Business owners know that it takes every ounce of sweat and blood they have to make their business successful. However, once the enterprise is on solid ground, it can be a thrill to know that it was all worth it. Businesses tend to go through ups and downs that can shake the confidence of any entrepreneur. It’s important to know when the business is experiencing a small crisis and when it’s time to cash in and walk away.
The Odds Aren’t Good
It’s a well-known fact that 50 percent of businesses fail in the first year. As if that statistic weren’t bad enough, Bloomberg estimates 80 percent will fail in a year and a half. Businesses face enormous challenges whether the economy is doing well or not. Most businesses that end up failing will fail not because they weren’t a good idea, but because they run out of money. To keep money flowing, good businesses will focus on maintaining the following:
Financials – The fastest way to take the pulse of your business is to know how much money is coming in and how much is going out. Keep accurate financial records and review them monthly, quarterly, and annually. They will be the first indicator that something may not be going as planned. You should have money set aside to weather temporary emergencies and know when your reserves are getting low.
Good Leadership – Problems in the business operation can be handled by capable supervisors. They can assess problems with customer services or product delivery. Surround yourself with experts in marketing, finance, insurance, and management to make sure that you give your business the best chance to succeed.
A Solid Business Model – You should be setting business goals and always seeking out new opportunities. If the market is not responding to your offering the way you had hoped, it might be because the business model needs to be tweaked. Included in your business plan should be an exit strategy.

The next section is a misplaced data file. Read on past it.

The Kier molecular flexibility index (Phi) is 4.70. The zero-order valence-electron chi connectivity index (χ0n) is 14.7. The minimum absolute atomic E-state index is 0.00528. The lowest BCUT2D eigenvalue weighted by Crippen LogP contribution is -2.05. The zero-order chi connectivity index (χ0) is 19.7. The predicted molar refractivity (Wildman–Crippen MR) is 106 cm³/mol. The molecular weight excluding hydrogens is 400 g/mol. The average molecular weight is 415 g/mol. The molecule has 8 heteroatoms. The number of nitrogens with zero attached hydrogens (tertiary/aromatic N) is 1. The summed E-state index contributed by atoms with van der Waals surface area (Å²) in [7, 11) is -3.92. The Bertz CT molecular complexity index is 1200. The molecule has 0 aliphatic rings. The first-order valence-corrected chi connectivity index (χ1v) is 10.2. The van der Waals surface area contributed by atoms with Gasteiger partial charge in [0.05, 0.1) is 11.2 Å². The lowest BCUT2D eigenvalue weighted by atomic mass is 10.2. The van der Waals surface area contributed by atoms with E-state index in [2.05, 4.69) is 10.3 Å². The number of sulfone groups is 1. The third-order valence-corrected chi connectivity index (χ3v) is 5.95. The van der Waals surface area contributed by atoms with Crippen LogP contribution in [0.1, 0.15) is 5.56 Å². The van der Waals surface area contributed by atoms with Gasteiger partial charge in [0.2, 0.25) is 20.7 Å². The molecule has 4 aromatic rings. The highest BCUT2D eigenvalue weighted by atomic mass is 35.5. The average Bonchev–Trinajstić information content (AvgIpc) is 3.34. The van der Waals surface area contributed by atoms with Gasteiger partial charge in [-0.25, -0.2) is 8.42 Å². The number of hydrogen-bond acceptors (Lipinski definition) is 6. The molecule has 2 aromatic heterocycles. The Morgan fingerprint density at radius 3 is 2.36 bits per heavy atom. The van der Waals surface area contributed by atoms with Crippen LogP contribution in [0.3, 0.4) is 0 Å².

When Things Still Don’t Work Out
If you are following the health of the business, you will know when things aren’t working out. Some potential exit strategies include:
Closing the Doors – If you can settle the debts, but still want to get out, you can make plans to simply lay off your staff and close the doors. This is the best way to get out of a business, but it requires that you do so long before you are in a position where you don’t have the money to pay off creditors.
Selling Out – Maybe you might not be able to make the company as profitable as you would like, but someone else may think they do have what it takes to do so. You can sell your business, even when it’s not a grand success, and move on to something better.
Declaring Bankruptcy – You will need to seek help for declaring bankruptcy once you’ve run out of money and your creditors are knocking down your door. If no one has an interest in buying, you may have no other choice than to declare bankruptcy.
Wagner, E. (2013) 8 Out Of 10 Businesses Fail. Retrieved from http://www.forbes.com/sites/ericwagner/2013/09/12/five-reasons-8-out-of-10-businesses-fail/